Volume 17, Issue 6 (2015)                   JAST 2015, 17(6): 1449-1462 | Back to browse issues page

XML Print


Download citation:
BibTeX | RIS | EndNote | Medlars | ProCite | Reference Manager | RefWorks
Send citation to:

Wale E, Chianu J N. Farmers’ Demand for Extra Yield from Improved Tef [(Eragrostis tef (Zucc.) Trotter] Varieties in Ethiopia: Implications for Crop Improvement and Agricultural Extension. JAST. 17 (6) :1449-1462
URL: http://jast.modares.ac.ir/article-23-5111-en.html
1- School of Agricultural, Earth and Environmental Sciences, Discipline of Agricultural Economics, University of KwaZulu-Natal, Pietermaritzburg, South Africa.
2- Agriculture and Agro-Industry (OSAN), African Development Bank, B. P. 323–1002 Tunis Belvedere, Tunisia.
Abstract:   (11794 Views)
For maximum impact, high yielding improved varieties with significant yield advantages must be targeted to farmers and localities that value this trait most. Explaining farmers’ demand for yield can serve as a means of targeting the development and dissemination of high yielding varieties. This paper analyzes data collected from 395 farmers in northern Ethiopia using a zero-limit Tobit regression. According to the results, poor and marginalized farmers prefer varieties adaptable to poor weather and soils, early maturing, and those which can address diverse concerns than varieties exceptionally good in a single trait (like yield). The richer farmers demand more yield advantage over the existing ones to convince them to use Improved Varieties. For farmers operating in relatively good farming systems (soils, weather, etc.), investment has to be made not only on crop improvement but also on complementary inputs, improved practices, and market development. Farmers who consider improved varieties more marketable and valuable take up high yielding varieties with relatively marginal yield difference. In areas and farmers where there is lower demand for yield, other variety traits (like early maturity, yield stability, and adaptability to local soils/weather) are also important to consider in future crop improvement activities. To ensure that farmers who demand more yield use IVs more productively, the yield advantage, compared to the existing varieties under use, must be high enough and stable.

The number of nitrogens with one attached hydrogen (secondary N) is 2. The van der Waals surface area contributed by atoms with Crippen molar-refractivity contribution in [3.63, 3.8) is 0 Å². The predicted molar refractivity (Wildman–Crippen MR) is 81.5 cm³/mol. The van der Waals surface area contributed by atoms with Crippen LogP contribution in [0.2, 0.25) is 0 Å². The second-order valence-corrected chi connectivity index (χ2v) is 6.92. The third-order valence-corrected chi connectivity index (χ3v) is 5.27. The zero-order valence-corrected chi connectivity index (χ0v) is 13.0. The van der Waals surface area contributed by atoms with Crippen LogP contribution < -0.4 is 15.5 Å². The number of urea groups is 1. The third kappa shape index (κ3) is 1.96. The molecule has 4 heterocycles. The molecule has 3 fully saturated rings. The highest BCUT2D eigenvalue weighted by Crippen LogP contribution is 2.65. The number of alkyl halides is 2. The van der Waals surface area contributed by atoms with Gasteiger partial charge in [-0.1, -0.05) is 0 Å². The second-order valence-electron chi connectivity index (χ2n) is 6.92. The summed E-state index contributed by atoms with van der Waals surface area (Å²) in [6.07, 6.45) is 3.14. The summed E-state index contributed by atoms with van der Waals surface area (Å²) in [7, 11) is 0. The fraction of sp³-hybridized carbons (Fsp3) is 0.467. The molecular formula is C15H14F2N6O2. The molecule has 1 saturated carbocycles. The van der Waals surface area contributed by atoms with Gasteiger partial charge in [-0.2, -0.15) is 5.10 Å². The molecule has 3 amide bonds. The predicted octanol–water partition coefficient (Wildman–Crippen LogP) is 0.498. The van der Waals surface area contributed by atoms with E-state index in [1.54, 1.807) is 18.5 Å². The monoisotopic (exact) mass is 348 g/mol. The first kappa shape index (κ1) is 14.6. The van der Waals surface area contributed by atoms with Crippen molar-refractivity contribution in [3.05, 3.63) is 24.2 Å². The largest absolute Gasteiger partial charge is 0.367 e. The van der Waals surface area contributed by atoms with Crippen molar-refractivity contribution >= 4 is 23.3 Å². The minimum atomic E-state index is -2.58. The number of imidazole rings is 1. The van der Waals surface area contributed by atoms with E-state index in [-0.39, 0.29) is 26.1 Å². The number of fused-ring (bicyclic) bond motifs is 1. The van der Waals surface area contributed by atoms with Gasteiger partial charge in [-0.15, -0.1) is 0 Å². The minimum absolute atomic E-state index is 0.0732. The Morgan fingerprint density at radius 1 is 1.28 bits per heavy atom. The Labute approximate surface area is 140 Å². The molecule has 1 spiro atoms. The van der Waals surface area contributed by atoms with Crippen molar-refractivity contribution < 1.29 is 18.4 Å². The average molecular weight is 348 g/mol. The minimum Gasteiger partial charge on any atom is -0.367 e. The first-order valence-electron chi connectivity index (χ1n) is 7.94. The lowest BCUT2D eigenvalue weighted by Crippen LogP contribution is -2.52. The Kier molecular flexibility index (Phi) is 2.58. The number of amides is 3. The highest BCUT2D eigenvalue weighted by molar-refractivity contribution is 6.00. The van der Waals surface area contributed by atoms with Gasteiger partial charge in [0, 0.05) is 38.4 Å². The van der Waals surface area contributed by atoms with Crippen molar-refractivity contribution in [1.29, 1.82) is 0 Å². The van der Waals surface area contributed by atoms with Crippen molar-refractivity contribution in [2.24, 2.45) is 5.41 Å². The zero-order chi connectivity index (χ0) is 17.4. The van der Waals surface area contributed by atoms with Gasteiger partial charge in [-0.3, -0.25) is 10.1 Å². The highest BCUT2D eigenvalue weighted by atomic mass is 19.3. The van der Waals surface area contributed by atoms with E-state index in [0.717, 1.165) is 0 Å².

Full-Text [PDF 167 kb]   (11017 Downloads)    
Article Type: Research Paper | Subject: Agricultural Extension and Education
Received: 2013/11/29 | Accepted: 2014/12/3 | Published: 2015/11/1

Add your comments about this article : Your username or Email:
CAPTCHA